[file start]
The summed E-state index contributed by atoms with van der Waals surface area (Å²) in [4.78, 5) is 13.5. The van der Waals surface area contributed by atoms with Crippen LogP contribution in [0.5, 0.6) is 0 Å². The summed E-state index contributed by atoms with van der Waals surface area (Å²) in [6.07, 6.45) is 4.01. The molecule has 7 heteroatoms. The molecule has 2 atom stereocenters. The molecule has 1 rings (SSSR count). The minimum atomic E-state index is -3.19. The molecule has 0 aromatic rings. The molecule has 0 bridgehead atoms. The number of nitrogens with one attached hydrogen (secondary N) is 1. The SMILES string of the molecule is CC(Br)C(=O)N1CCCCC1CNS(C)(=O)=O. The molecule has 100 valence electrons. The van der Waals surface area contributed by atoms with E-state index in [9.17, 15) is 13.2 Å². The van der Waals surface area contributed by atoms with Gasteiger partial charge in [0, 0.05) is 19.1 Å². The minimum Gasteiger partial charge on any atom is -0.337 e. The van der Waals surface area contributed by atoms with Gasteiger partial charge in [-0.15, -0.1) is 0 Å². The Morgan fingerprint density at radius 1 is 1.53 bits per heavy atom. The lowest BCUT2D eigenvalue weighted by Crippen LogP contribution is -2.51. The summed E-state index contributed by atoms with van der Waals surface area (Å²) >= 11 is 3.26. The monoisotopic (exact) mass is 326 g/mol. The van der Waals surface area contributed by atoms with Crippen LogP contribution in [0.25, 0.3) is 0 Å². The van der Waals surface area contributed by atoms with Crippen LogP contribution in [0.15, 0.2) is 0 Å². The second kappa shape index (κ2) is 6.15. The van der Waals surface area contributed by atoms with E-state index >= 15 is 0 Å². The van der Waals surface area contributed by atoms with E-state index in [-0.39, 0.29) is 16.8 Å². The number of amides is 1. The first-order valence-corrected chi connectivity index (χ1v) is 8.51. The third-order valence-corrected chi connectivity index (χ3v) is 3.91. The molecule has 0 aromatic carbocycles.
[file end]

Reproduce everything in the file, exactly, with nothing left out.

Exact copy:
The summed E-state index contributed by atoms with van der Waals surface area (Å²) in [4.78, 5) is 13.5. The van der Waals surface area contributed by atoms with Crippen LogP contribution in [0.5, 0.6) is 0 Å². The summed E-state index contributed by atoms with van der Waals surface area (Å²) in [6.07, 6.45) is 4.01. The molecule has 7 heteroatoms. The molecule has 2 atom stereocenters. The molecule has 1 rings (SSSR count). The minimum atomic E-state index is -3.19. The molecule has 0 aromatic rings. The molecule has 0 bridgehead atoms. The number of nitrogens with one attached hydrogen (secondary N) is 1. The SMILES string of the molecule is CC(Br)C(=O)N1CCCCC1CNS(C)(=O)=O. The molecule has 100 valence electrons. The van der Waals surface area contributed by atoms with E-state index in [9.17, 15) is 13.2 Å². The van der Waals surface area contributed by atoms with Gasteiger partial charge in [0, 0.05) is 19.1 Å². The minimum Gasteiger partial charge on any atom is -0.337 e. The van der Waals surface area contributed by atoms with Gasteiger partial charge in [-0.15, -0.1) is 0 Å². The Morgan fingerprint density at radius 1 is 1.53 bits per heavy atom. The lowest BCUT2D eigenvalue weighted by Crippen LogP contribution is -2.51. The summed E-state index contributed by atoms with van der Waals surface area (Å²) >= 11 is 3.26. The monoisotopic (exact) mass is 326 g/mol. The van der Waals surface area contributed by atoms with Crippen LogP contribution in [0.25, 0.3) is 0 Å². The van der Waals surface area contributed by atoms with Crippen LogP contribution in [0.15, 0.2) is 0 Å². The second kappa shape index (κ2) is 6.15. The van der Waals surface area contributed by atoms with E-state index >= 15 is 0 Å². The van der Waals surface area contributed by atoms with E-state index in [-0.39, 0.29) is 16.8 Å². The number of amides is 1. The first-order valence-corrected chi connectivity index (χ1v) is 8.51. The third-order valence-corrected chi connectivity index (χ3v) is 3.91. The molecule has 0 aromatic carbocycles.